Whilst Labour still lead the Conservatives in party-oriented opinion polls, Ed Miliband continues to suffer from poor ratings as a potential Prime Minister.
The Telegraph‘s Dan Hodges, a former Labour Party member, tells us that rEd will try to redress this shortcoming by becoming ‘presidential’, including penning an autobiography wherein he returns to his roots.
Obama did this rather successfully in 2008. Indeed, regardless of who wrote his books — the American president or a ghost writer — his life became mythical. Goodness knows why, yet he acquired — sometimes paid for — no end of followers, whom Hillary Clinton supporters dubbed Obots (Obama robots) who did the master’s bidding.
Miliband hopes for the same success. What can we expect in this campaign strategy? Hodges tells us:
Everything Labour says and does will be built around the leader himself.
The campaign launched in Brighton, to rave reviews. Speaking without notes, Miliband set out his prospectus for power. There was no attempt to talk up the party brand. Only the Miliband brand. “We intend to frame the differences in leadership and character between Ed and David Cameron,” said a source. “That’s the strategy. It will not be changing.”
This message was reinforced by the energy freeze policy. It wasn’t Labour’s policy, but Miliband’s policy. His team gave the boss ownership of an announcement they believe plays to his core narrative: a man of conviction, standing up to the strong in defence of the weak.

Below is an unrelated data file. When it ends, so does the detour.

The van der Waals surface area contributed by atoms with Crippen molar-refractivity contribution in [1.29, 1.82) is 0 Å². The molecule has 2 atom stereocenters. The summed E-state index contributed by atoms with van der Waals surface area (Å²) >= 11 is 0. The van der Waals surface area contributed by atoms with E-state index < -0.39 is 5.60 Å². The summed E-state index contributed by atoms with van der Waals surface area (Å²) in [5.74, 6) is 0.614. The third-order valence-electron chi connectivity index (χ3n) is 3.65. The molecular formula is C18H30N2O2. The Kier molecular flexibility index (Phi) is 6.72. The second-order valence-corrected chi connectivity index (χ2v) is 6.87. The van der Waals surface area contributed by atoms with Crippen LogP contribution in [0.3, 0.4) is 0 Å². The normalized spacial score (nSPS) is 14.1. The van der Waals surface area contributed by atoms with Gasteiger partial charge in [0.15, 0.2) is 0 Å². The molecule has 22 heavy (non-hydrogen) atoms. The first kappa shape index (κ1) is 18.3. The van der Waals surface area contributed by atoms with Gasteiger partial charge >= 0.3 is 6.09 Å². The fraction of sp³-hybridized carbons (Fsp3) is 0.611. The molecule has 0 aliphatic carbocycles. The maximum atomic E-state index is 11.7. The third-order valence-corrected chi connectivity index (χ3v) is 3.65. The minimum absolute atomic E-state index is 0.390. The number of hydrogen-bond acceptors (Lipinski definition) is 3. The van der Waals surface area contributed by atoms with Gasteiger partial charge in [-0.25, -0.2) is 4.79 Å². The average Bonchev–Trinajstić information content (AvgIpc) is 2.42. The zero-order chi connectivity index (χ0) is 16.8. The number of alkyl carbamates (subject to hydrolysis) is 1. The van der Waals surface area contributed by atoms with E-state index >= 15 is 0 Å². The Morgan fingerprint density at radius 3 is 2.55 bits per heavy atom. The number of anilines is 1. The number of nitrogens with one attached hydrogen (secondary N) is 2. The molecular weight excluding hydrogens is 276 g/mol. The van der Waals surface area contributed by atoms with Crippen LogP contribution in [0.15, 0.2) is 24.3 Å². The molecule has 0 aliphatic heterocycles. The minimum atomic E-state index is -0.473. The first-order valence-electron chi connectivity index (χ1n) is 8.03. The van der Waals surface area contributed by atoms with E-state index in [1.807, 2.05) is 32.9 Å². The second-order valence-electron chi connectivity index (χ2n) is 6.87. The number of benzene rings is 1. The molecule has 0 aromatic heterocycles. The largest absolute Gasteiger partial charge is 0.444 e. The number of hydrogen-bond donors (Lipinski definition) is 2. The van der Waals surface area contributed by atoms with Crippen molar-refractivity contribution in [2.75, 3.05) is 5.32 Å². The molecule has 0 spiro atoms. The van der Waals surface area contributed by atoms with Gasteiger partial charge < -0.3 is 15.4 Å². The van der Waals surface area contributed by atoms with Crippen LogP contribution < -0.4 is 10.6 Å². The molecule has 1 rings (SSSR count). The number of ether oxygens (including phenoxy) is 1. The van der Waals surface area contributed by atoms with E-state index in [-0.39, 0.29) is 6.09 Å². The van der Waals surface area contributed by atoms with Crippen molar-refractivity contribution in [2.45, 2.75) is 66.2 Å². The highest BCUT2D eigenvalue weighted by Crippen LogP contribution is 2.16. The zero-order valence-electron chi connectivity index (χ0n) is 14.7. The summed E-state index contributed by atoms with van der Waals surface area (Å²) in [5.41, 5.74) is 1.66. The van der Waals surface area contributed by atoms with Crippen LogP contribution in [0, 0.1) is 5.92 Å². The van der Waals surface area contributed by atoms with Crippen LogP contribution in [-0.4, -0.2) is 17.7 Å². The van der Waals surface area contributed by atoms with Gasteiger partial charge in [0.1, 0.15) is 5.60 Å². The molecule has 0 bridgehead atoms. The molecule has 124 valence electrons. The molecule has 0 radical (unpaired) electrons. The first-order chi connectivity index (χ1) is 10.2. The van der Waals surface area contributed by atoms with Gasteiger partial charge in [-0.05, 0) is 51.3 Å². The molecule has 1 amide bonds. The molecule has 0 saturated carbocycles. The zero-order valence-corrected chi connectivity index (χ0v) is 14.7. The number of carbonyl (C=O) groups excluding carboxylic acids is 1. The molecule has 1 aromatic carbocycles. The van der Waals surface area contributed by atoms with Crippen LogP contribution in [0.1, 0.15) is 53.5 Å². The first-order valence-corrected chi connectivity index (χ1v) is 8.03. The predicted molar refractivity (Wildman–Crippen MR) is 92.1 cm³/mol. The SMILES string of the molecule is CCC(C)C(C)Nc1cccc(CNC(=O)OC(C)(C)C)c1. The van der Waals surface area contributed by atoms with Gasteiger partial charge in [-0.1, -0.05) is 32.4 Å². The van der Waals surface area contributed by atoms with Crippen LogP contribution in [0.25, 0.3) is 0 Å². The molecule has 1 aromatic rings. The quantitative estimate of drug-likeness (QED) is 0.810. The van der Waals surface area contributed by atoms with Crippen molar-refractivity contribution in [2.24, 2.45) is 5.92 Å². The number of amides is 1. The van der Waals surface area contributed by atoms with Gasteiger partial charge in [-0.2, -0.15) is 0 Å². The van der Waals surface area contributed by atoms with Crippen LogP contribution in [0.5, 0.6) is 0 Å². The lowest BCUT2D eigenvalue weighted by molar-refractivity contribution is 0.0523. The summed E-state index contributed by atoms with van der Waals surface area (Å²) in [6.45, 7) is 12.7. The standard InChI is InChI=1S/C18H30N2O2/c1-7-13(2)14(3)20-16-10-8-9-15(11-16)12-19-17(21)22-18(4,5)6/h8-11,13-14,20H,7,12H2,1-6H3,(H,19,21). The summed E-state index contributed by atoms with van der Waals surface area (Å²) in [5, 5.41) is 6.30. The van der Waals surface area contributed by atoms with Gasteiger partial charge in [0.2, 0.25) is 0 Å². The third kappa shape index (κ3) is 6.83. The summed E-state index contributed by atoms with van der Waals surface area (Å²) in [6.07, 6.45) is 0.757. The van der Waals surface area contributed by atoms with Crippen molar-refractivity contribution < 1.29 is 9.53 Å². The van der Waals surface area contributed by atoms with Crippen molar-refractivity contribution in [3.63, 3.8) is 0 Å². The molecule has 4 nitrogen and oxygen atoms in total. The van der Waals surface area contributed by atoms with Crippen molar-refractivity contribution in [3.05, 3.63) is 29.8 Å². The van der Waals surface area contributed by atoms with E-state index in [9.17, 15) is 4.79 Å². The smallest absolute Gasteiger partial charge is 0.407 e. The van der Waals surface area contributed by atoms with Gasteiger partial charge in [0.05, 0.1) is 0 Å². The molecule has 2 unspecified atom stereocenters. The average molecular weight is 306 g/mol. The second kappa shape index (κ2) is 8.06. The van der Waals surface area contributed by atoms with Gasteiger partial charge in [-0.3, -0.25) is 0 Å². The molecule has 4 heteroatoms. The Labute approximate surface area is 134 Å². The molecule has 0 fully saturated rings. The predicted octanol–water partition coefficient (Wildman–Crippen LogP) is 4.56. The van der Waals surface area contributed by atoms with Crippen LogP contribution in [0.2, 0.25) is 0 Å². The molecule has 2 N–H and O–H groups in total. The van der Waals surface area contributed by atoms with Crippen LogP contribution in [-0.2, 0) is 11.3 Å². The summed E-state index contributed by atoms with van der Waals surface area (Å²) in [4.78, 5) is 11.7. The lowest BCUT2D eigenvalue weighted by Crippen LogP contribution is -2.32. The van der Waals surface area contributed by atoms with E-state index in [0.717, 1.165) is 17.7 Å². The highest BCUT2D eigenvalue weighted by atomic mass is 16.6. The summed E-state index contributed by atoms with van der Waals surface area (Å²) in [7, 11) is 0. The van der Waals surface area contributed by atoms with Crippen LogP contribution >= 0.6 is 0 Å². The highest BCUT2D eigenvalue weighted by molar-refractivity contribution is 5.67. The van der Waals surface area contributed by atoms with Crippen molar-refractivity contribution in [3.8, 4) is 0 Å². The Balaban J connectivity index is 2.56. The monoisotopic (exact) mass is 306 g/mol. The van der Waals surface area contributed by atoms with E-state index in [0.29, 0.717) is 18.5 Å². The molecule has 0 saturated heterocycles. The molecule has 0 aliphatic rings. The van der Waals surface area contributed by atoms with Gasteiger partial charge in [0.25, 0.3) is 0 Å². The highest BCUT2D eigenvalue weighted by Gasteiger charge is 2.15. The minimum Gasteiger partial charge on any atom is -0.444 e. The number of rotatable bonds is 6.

The autobiography will further enhance Image Miliband. When it appears, it might be interesting to compare early interviews with the book. For instance:
Early interviews proclaiming his love of American football have been replaced by his passion for Leeds United. Attempts to depict a rough and raw comprehensive education were dropped after it emerged he went to Haverstock, in north London, dubbed “Labour’s Eton”.
And, just as Obama fondly remembered the Islam of his Indonesian childhood, Miliband will recall his Jewish heritage:
Initially, this seemed out of bounds, to the disappointment of sections of the Jewish community. But since then he has written and spoken frequently on the subject, notably a moving account of a visiting the house in Poland where his mother spent much of her childhood. “He’s on a genuine journey with this,” a friend told me.
Not forgetting the all-important father factor, pivotal in Obama’s campaign:
One confidant told me that, although Miliband junior has always been publicly guarded about Ralph Miliband’s political legacy, it’s clear from private conversations that the former Marxist lecturer is hugely influential on his younger son’s political career. Another said, bluntly: “It’s all about the father.”
Ed is definitely Ralph’s son. He’s inherited what one friend calls a “scepticism towards parliamentary socialism”. This can be seen in his fascination with organisations outside the traditional Labour fold, such as 38 Degrees, Hacked Off and Occupy. “Wonder why he gets involved with these groups?” asks one Labour campaigner. “Ralph Miliband is why.”
Hodges is doubtful of Miliband’s approach. However, he points out that Labour were delighted when Cameron had a go at Miliband in his party conference speech last week:
“Cameron elevated Ed. He’s debating him. We’re on the same level now,” said a strategist.
It’s hard to know what to think. For many months, Hillary Clinton seemed a sure winner of the Democratic National Convention nomination, then Obama gained traction and is now, strangely, in his second term.
Never say never.